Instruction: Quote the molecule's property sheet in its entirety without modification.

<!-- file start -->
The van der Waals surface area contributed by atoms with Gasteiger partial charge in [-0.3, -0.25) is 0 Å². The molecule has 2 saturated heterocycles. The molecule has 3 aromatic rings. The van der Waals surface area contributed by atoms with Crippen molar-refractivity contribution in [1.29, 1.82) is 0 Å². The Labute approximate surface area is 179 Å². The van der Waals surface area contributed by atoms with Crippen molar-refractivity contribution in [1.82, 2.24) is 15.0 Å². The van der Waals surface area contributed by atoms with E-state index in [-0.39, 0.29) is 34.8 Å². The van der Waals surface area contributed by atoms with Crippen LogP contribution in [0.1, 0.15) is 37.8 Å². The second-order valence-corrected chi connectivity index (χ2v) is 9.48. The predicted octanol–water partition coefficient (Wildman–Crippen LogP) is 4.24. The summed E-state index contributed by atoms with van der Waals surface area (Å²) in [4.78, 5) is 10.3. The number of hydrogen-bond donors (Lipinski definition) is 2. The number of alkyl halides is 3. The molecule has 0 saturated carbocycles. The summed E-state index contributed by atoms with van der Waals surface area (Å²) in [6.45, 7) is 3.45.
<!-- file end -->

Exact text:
The van der Waals surface area contributed by atoms with Gasteiger partial charge in [-0.3, -0.25) is 0 Å². The molecule has 2 saturated heterocycles. The molecule has 3 aromatic rings. The van der Waals surface area contributed by atoms with Crippen molar-refractivity contribution in [1.29, 1.82) is 0 Å². The Labute approximate surface area is 179 Å². The van der Waals surface area contributed by atoms with Crippen molar-refractivity contribution in [1.82, 2.24) is 15.0 Å². The van der Waals surface area contributed by atoms with E-state index in [-0.39, 0.29) is 34.8 Å². The van der Waals surface area contributed by atoms with Crippen LogP contribution in [0.1, 0.15) is 37.8 Å². The second-order valence-corrected chi connectivity index (χ2v) is 9.48. The predicted octanol–water partition coefficient (Wildman–Crippen LogP) is 4.24. The summed E-state index contributed by atoms with van der Waals surface area (Å²) in [4.78, 5) is 10.3. The number of hydrogen-bond donors (Lipinski definition) is 2. The number of alkyl halides is 3. The molecule has 0 saturated carbocycles. The summed E-state index contributed by atoms with van der Waals surface area (Å²) in [6.45, 7) is 3.45.